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I have a WCF service in which I want to save an XML list which created while the service is running to also be saved once the service closes i.e. view it on restarting the service. Items are added to the list when HTTP POST is called. However when the HTTP GET method in the program that returns items of the list is called after restarting the service, it does not show the items of the list, since they are not saved. My questions related to this problem are:

1) How can the List be saved for future reference? 2) Is there some mechanism to save this list everytime the service closes, so that it can be viewed on restarting the service?

Just one more pointer: I do not wish to save the list items as xml files on my local machine !

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Take a look at implementing a custom service host and saving the list to a file (on the server) in the OnClosing event of the host. Alternatively, you could save it in a database. Then in the OnOpening of the host, you could read the file or the data from the db. –  Tim Apr 26 '12 at 17:38

1 Answer 1

Tim's suggestion is reasonable, however you do not need a custom service host to do it. The main thing is to write the content of the data into a persistent store, at some point after it's been updated. When you get a POST, update the in-memory data representation, then write the thing to an xml file on the filesystem.

  public void DoPost()
  {
      UpdateData();
      SaveDataToFilesystem();
  }

When you restart, read from the file if it exists.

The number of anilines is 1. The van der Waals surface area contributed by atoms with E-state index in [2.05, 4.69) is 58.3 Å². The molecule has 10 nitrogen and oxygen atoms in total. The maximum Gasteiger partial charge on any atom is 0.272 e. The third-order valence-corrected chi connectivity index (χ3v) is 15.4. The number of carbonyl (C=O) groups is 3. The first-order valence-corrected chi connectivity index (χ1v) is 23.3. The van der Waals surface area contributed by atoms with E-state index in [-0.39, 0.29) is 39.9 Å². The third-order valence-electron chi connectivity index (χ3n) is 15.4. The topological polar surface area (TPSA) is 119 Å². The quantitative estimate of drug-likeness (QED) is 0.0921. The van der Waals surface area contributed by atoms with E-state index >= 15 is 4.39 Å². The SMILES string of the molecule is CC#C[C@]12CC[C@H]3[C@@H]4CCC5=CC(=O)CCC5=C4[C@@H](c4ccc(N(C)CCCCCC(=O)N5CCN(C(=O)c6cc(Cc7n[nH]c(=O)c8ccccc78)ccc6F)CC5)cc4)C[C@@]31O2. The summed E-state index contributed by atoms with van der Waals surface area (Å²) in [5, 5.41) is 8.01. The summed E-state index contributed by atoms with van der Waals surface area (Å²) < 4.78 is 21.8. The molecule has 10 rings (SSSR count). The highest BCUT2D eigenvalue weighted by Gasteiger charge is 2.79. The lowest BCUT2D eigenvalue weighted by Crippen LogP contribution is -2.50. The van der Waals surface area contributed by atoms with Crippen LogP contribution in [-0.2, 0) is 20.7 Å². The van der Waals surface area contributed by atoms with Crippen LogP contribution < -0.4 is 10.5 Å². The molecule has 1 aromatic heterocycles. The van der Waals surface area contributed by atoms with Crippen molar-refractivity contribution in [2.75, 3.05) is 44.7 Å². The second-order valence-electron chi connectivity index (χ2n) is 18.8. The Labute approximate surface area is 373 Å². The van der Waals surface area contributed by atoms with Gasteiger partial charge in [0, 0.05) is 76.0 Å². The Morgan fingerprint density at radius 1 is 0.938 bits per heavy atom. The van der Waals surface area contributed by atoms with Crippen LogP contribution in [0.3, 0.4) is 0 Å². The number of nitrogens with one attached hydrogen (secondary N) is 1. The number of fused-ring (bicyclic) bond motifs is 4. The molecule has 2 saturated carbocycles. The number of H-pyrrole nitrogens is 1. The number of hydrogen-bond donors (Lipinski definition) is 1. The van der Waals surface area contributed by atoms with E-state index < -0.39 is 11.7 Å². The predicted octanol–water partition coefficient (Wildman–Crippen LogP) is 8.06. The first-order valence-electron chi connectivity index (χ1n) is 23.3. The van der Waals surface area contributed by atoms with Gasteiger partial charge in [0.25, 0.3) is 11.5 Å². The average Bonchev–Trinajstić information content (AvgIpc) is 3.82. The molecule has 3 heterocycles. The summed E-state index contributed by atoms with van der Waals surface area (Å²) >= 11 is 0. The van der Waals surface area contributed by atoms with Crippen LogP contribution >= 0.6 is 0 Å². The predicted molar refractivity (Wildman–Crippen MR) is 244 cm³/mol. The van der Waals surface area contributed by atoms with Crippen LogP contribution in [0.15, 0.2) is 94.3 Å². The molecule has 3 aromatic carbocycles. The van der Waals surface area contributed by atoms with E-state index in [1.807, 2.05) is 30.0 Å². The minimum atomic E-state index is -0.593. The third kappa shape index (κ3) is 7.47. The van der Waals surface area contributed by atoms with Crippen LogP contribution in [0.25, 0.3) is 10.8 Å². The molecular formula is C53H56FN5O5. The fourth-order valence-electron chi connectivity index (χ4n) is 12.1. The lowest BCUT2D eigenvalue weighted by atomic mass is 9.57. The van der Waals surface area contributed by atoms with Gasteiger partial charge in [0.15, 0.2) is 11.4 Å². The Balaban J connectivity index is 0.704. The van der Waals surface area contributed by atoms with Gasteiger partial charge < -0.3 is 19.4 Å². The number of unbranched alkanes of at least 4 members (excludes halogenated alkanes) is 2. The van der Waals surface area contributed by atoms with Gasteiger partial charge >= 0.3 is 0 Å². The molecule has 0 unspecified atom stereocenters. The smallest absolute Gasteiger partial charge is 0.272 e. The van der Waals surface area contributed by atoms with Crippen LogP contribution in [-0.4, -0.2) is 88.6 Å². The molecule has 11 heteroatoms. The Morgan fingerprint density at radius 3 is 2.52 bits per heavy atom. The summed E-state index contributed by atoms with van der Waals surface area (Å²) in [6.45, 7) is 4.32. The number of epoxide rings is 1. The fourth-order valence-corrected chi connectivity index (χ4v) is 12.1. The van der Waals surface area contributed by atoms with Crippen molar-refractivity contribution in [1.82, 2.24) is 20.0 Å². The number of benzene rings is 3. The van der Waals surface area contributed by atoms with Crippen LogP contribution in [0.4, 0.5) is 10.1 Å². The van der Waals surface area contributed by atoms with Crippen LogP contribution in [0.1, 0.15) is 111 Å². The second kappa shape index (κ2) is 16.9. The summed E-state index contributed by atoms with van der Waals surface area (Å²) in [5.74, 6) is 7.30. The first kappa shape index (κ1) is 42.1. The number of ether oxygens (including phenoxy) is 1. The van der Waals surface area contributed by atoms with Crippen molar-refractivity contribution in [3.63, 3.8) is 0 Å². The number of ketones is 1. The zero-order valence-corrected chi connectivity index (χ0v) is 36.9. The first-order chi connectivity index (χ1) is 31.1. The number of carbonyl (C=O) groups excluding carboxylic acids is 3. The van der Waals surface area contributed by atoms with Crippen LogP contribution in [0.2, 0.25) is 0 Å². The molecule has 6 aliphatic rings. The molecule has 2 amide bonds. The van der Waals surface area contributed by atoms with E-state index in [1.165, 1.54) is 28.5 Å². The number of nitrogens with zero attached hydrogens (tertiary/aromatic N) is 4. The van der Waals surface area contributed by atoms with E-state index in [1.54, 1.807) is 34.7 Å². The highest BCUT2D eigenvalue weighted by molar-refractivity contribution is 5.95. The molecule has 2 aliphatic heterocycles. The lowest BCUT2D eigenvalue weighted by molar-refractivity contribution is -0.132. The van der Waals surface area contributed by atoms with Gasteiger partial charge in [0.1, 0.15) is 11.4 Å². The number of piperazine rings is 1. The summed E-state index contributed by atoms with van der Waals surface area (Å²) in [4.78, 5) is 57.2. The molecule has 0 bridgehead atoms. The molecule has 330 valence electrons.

To handle concurrency, you will have to lock the data in the Update() and Save() methods.

If there is a high load on the system, then defer the "write to the file filesystem" to at most once every 10 seconds or so.

  public void DoPost()
  {
      UpdateData();
      QueueWriteToFilesystem();
  }

  private MyInternalDataType data;
  private DateTime lastWrite = new DateTime(1970,1,1); // init value
  private void QueueWriteToFilesystem()
  {
      ThreadPool.QueueUserWorkItem( MaybeWrite );
  }


  private int delayInMilliseconds = 1000 * 10; // 10 seconds
  private void MaybeWrite()
  {
      System.Threading.Thread.Sleep(delayInMilliseconds);
      lock (data)
      {
          var delta = System.DateTime.Now - lastWrite;
          if (delta < new System.TimeSpan(0, 0, 0, 0, delayInMilliseconds))
          {
              // less than 10s since last write
              // do nothing
              return;
          }
          ActuallySaveToFilesystem();
          lastWrite = System.DateTime.Now;
      }
  }

For really high concurrency, you wouldn't want to queue a new workitem with every request. You'd instead just use a dedicated thread that writes.

  public void DoPost()
  {
      UpdateData();
      lastUpdate = System.DateTime.Now;
  }

  private void DedicatedWriter()
  {
      do
      {
          System.Threading.Thread.Sleep(delayInMilliseconds);
          lock (data)
          {
              var delta = lastUpdate - lastWrite;
              if (delta < new System.TimeSpan(0, 0, 0, 0, 200))
              {
                  // small amount of time since prior write;
                  // do nothing
                  return;
              }
              ActuallySaveToFilesystem();
              lastWrite = System.DateTime.Now;
          }
      } while (true);
  }

You could also use AutoResetEvents to signal the writer thread to wake up.

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